NEW YORK: US stocks rebounded Monday from their worst week of the year after G8 leaders voiced support for debt-stricken Greece to remain in the eurozone and economic growth efforts.
In the first 45 minutes of trade, the Dow Jones Industrial Average was up 48.78 points, or 0.39%, to 12,418.16.
The S&P 500-stock index climbed 6.04 (0.47%) to 1,301.26, while the tech-rich Nasdaq added 14.70 (0.53%) at 2,793.49.
Wall Street stocks were “supported by a relatively calm eurozone crisis front following a weekend meeting of G8 world leaders that urged Greece to remain a member of the eurozone and that economic growth policies accompany austerity plans,” Charles Schwab & Co analysts said.
Analysts noted that the Group of Eight leaders backed growth measures at the US-hosted summit but did not offer any specific details.
“What policies produce growth over the long term appears not to be a matter for discussion,” said Dick Green at Briefing.com.
“For now, there are no decisions as to what action will be taken.”
Facebook shares plunged more than 11% below the initial public offering price of $38, after fizzling in their debut Friday. The shares were changing hands at $34.05.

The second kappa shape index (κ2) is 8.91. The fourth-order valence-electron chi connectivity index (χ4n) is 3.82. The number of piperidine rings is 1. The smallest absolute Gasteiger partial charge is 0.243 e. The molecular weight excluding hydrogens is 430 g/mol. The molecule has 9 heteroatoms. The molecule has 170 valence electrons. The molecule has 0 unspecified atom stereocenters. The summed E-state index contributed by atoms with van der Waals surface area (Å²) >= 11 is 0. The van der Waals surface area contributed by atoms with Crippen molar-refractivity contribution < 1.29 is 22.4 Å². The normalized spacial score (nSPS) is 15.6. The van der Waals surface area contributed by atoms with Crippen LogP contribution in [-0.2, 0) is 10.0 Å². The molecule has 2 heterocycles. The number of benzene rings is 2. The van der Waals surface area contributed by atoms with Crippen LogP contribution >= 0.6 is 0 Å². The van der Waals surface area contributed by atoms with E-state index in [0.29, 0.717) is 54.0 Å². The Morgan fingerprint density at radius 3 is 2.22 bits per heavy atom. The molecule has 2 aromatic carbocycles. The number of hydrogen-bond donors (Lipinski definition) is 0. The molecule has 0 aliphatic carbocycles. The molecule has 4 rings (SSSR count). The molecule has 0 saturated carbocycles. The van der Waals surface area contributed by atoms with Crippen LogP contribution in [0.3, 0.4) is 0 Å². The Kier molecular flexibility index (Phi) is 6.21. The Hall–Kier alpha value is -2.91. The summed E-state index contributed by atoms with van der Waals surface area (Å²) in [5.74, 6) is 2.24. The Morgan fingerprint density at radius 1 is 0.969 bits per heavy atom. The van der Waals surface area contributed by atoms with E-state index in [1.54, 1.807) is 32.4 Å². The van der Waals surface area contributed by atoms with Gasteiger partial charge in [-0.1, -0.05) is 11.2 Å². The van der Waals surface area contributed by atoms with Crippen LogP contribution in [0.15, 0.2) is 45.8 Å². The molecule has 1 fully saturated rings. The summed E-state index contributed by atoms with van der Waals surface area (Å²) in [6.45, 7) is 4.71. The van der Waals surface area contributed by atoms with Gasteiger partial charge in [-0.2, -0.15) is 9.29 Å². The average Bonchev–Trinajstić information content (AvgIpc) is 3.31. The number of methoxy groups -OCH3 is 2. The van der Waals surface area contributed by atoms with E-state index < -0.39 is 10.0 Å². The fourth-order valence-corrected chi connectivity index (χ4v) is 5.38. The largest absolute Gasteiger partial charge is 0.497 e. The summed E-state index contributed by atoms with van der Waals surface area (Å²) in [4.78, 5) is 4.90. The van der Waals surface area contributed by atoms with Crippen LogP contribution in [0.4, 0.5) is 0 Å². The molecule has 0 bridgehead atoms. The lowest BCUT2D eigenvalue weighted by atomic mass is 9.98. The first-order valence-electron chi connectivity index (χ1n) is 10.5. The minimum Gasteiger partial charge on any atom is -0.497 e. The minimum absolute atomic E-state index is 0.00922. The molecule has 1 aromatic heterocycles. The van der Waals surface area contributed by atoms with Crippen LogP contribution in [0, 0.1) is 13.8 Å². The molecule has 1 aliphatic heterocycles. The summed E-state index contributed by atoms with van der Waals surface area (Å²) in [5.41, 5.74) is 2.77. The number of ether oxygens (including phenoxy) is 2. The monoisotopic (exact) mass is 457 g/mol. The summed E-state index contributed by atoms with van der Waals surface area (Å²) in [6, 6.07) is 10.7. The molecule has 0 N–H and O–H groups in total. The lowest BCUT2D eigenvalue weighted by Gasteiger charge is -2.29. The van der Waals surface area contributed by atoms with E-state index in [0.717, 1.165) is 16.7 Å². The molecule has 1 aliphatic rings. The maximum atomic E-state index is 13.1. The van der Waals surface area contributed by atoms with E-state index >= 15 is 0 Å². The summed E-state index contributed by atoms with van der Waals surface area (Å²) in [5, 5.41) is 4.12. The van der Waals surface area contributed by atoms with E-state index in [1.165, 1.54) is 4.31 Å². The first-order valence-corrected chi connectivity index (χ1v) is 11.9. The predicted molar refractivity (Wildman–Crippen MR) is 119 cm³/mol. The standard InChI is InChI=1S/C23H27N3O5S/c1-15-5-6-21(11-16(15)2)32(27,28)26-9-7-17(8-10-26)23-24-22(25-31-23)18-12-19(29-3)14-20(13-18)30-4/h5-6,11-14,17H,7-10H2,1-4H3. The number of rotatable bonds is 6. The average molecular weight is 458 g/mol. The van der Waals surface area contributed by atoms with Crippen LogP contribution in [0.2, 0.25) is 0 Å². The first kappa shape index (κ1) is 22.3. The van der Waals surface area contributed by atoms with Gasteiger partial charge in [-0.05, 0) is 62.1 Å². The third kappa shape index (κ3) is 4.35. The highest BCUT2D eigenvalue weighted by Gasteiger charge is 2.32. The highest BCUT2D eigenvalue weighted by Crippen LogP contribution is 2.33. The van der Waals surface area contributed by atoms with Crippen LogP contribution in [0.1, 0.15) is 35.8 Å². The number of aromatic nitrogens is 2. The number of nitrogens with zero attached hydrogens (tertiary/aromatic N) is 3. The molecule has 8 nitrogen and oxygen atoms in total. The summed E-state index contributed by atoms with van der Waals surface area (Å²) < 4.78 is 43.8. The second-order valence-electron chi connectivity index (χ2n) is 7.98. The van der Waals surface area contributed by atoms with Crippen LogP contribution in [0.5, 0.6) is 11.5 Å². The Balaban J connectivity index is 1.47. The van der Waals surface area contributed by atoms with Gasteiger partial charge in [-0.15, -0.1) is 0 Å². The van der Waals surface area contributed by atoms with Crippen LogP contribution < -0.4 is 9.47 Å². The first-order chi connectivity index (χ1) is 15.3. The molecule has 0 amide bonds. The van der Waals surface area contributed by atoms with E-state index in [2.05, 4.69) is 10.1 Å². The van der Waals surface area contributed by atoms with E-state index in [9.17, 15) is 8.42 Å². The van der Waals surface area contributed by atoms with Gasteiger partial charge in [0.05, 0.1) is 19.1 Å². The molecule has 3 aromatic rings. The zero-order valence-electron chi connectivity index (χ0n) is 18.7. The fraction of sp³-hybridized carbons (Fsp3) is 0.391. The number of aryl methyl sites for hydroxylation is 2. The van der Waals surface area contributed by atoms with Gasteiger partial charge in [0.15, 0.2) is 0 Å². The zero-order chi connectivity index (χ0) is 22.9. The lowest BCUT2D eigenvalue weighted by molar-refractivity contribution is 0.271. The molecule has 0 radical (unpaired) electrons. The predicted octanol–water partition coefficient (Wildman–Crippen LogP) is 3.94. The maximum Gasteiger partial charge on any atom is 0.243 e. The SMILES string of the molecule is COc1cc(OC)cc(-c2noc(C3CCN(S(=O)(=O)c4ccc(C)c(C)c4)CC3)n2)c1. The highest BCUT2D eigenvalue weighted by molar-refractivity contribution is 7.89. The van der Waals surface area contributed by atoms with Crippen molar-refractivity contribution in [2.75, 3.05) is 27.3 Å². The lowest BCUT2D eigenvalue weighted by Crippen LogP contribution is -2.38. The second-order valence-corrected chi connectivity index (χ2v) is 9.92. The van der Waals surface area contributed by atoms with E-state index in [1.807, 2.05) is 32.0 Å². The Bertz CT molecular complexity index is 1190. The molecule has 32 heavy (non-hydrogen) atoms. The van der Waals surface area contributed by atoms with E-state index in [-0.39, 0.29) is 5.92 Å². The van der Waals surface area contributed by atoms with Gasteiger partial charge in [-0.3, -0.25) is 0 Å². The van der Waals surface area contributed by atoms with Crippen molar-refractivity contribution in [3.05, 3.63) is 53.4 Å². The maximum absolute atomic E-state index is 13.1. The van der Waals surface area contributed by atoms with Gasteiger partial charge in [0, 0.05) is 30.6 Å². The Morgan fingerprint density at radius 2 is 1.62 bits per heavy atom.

On Friday, US stocks slumped after Facebook’s IPO disappointed, leaving the Nasdaq down 1.2%. In their sixth straight day of losses, the Dow dropped 0.6% and the S&P 500 shed 0.7%.
There was no major economic indicator on the calendar.
Aerospace giant Boeing led the blue-chip Dow higher, gaining 2.3%.
Asset management firm BlackRock dropped 1.5 % after British bank Barclays said it would seek to sell its $6.1 billion stake.
Yahoo! rose 0.3%. The struggling Internet pioneer announced Sunday it would sell its stake in Alibaba, China’s top e-commerce player, for at least $7.1 billion.
Lowe’s Companies, the nation’s second-largest home-improvement retailer, plunged 10.5% after reporting better-than-expected profit in the first quarter but lowering its full-year forecast.
The bond market fell. The yield on the 10-year Treasury rose to 1.74% from 1.70% Friday, while the 30-year fell to 2.81% from 2.79%.
Bond prices and yields move in opposite directions.
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